A leading analyst has described it as “disappointing” that the Chancellor that put a vital net zero technology lower down his list of priorities than repairing potholes.
Rishi Sunak pledged £800million for the development of carbon capture and storage (CCS) clusters in the UK during his Budget on Wednesday.
However that’s less than a third of the £2.5billion he committed to repair potholes over the next five years.
Developing CCS, a process of storing emissions underground, is considered essential to the UK meeting its legislative goals of net zero by 2050, and for Scotland’s earlier target of 2045.
That in mind, Derek Leith, EY’s global oil and gas tax leader, showed dismay at a budget breakfast meeting in Aberdeen yesterday that CCS is apparently lower on the government’s pecking order than potholes.
He said: “I was disappointed that the amount that has been highlighted for that was £800m which is a lot of money if you gave it to me, but if you compare it to the £2.5bn he’s committed to fixing potholes, you do kind of wonder.
“I enjoy having a pothole fixed the same as any other person, but in terms of where we want to move our economy and climate change, it’s a bit odd that you’ve only got a third of that spent on CCS.
“I think the idea on CCS is there will be two projects by 2030, but one project at least will be fully operational in the 2020s.
“Of course we would hope that’s the project that we’re doing in Scotland, so we need to watch this space.”
During the budget, the Chancellor said the cash would help create 6,000 highly-skilled jobs “in areas like Teesside, Humberside, Merseyside or St Fergus in Scotland.”
Acorn is a CCS and hydrogen development scheme at the St Fergus gas terminal in Aberdeenshire, backed by the likes of operators Chrysaor and Shell, hoping to be up and running as soon as 2023.
Professor Stuart Haszeldine, director of the Scottish CCS research group, said yesterday that the scheme could achieve that with £250m- £300million and is the UK’s “most shovel ready CCS project”.
However, others including KPMG have questioned whether the £800m would be enough.
Meanwhile others warned against “another false dawn” for the region after a Shell-SSE CCS scheme at Peterhead Power Station had to be scrapped in 2015 after the UK Government cancelled a £1bn funding competition.
It comes as plans for other sites continue to progress, with Teesside getting backing by a host of major operators under the Oil and Gas Climate Initiative banner to develop the UK’s first commercial CCS project there.
At the budget breakfast at the Marcliffe yesterday, the audience asked the panel whether Acorn would “lose out” to other regions like Teesside, Merseyside and or Humberside.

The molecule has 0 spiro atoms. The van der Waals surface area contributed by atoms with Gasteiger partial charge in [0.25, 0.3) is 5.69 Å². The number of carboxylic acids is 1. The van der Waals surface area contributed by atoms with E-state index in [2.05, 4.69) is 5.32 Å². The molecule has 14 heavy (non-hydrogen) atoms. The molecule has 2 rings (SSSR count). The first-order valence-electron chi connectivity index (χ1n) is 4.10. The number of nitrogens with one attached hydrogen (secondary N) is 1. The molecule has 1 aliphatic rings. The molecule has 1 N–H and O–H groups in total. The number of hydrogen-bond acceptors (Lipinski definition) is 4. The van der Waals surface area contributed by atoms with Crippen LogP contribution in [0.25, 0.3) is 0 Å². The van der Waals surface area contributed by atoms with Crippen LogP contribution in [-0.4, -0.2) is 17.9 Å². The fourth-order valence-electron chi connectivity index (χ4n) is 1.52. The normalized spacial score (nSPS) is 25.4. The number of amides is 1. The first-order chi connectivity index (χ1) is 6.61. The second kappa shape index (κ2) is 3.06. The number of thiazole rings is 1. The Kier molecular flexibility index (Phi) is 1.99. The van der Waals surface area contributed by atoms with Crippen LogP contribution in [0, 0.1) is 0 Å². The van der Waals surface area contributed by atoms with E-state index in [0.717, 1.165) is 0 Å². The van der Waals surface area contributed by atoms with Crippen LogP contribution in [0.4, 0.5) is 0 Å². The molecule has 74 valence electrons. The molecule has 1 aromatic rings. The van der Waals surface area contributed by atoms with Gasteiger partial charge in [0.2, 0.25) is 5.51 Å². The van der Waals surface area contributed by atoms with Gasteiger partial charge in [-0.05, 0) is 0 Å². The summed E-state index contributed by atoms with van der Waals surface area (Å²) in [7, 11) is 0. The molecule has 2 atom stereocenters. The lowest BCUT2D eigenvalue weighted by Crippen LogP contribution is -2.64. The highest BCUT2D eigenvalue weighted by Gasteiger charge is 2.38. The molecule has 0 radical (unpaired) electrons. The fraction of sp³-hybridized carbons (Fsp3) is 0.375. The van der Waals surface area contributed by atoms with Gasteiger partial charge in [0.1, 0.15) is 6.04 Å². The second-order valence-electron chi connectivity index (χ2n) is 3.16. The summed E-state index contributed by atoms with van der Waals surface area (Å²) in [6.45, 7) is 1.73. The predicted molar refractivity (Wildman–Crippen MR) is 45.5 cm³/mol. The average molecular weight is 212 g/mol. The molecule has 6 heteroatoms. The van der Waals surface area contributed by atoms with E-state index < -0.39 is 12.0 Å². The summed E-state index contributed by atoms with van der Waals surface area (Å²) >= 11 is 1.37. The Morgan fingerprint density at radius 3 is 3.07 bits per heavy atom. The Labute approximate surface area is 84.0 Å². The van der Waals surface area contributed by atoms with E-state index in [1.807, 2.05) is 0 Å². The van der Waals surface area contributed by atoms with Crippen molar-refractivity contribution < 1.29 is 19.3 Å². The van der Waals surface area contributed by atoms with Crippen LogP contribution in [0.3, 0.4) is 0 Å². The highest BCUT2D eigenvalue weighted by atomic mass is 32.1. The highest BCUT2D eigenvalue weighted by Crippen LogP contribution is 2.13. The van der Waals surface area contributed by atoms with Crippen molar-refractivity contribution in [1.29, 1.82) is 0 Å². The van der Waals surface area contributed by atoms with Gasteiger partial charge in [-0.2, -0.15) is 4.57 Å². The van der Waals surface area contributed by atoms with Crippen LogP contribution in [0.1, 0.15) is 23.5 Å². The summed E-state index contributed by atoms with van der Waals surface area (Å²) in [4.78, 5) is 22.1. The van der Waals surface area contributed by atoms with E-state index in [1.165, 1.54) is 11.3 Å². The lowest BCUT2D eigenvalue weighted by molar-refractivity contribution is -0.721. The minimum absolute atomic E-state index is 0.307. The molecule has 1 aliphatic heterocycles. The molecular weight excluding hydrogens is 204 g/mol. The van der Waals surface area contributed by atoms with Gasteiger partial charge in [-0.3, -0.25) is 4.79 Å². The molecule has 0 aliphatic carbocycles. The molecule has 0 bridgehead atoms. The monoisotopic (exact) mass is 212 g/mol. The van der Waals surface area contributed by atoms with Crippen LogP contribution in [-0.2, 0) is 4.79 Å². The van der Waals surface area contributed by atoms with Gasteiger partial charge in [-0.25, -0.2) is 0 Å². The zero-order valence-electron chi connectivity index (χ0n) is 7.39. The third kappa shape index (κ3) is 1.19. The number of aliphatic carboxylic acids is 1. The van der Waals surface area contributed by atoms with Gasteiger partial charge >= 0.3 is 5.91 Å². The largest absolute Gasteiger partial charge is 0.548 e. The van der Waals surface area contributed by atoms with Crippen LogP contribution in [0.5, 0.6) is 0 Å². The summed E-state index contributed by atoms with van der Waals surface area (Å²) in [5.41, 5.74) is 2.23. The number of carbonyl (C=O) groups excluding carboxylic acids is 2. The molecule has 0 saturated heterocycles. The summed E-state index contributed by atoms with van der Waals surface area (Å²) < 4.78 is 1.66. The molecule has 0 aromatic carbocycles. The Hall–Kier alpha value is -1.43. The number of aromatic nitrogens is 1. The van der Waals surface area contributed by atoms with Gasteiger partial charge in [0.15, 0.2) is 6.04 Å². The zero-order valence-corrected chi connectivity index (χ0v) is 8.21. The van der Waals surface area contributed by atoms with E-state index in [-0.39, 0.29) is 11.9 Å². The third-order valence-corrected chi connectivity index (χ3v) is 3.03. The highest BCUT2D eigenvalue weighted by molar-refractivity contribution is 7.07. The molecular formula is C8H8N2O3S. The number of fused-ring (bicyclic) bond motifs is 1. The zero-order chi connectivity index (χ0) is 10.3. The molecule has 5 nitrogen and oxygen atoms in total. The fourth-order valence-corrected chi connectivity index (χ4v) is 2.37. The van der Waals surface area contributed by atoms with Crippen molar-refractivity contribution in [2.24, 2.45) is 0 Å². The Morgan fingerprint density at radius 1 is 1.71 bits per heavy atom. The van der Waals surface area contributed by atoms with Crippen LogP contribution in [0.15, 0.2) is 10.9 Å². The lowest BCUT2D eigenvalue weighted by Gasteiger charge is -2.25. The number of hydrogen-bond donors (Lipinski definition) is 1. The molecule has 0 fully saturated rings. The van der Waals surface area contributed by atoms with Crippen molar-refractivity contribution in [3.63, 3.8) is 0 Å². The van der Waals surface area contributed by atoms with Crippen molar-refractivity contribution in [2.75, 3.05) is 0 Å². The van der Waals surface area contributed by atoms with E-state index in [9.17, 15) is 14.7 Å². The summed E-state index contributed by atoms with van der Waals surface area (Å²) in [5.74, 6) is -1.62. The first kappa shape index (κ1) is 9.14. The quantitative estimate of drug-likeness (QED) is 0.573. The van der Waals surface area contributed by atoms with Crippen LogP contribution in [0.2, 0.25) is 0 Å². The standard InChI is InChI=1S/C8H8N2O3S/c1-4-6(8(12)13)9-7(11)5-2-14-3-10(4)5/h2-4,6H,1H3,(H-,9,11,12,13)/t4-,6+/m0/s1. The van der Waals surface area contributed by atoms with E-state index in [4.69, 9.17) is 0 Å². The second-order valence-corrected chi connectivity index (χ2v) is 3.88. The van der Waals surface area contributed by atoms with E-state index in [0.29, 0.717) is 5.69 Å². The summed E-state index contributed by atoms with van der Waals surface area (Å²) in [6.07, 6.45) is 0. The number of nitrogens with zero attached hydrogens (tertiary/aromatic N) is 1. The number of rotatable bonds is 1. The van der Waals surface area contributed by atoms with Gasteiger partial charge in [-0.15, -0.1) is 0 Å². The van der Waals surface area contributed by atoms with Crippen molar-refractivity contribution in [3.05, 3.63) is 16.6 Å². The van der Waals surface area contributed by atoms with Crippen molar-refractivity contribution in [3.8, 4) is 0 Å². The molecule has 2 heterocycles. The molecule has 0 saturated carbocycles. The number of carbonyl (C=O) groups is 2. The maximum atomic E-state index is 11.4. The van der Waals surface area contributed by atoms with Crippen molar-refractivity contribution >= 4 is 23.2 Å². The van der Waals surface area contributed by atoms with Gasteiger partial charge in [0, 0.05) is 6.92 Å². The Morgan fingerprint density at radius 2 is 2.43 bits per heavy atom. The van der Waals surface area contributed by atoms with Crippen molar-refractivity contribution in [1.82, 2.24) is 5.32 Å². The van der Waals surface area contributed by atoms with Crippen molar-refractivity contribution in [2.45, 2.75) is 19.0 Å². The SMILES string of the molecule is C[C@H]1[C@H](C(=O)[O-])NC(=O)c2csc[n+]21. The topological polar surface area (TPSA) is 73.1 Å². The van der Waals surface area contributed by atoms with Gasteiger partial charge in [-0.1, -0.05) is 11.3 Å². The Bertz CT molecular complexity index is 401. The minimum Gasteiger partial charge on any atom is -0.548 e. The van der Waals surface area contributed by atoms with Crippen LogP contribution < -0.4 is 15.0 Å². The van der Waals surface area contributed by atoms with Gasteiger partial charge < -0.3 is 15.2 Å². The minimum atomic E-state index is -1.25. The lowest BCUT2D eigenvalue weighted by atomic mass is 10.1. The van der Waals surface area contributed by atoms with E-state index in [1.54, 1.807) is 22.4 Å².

However, Shane Taylor, research and policy manager at the Aberdeen and Grampian Chamber of Commerce offered a different view.
He said: “My instant thought it is not quite about losing out. A lot of the calls that we get when we’re talking to the ministers or members about this is that there needs to be far more than two of these projects.
“There have been some announcements on the Teesside project recently and some acceleration on that but there will need to be more than two of these projects in the future so I think any of them moving ahead is positive for all of them.
“Obviously it would be good to be first.”
Andy Samuel, OGA Chief Exec, said “We welcome the Chancellor’s announcement of £800m for carbon capture and storage and will continue working to support this technology which is essential for achieving net zero. For more on OGA's net zero work, go here https://t.co/KC9xfjQgKP pic.twitter.com/zJR264vYwF
— North Sea Transition Authority (@NSTAuthority) March 12, 2020
On supporting the industry going forward, the panel discussed the importance of the oil and gas sector deal promised by the Conservative Party during the General Election.
Mr Leith, of EY, said the deal could help create “something very powerful” if it supported Sir Ian Wood’s plans for an Energy Transition Zone (ETZ) in the south of the city.
He added: “For this city and the North-east, the more important thing is the sector plan and whether that sector plan will include support for this Energy Transition Zone that Sir Ian and others have been talking about.
“There could be something very powerful with the new harbour having co-located with the ETZ.
“So my message has been let’s continue with the stability of the current tax regime but at the same time, can we see some real investment in this part of Scotland?
“Ensuring that we can use all the expertise we have in oilfield services and the supply chain towards being more of an energy city.”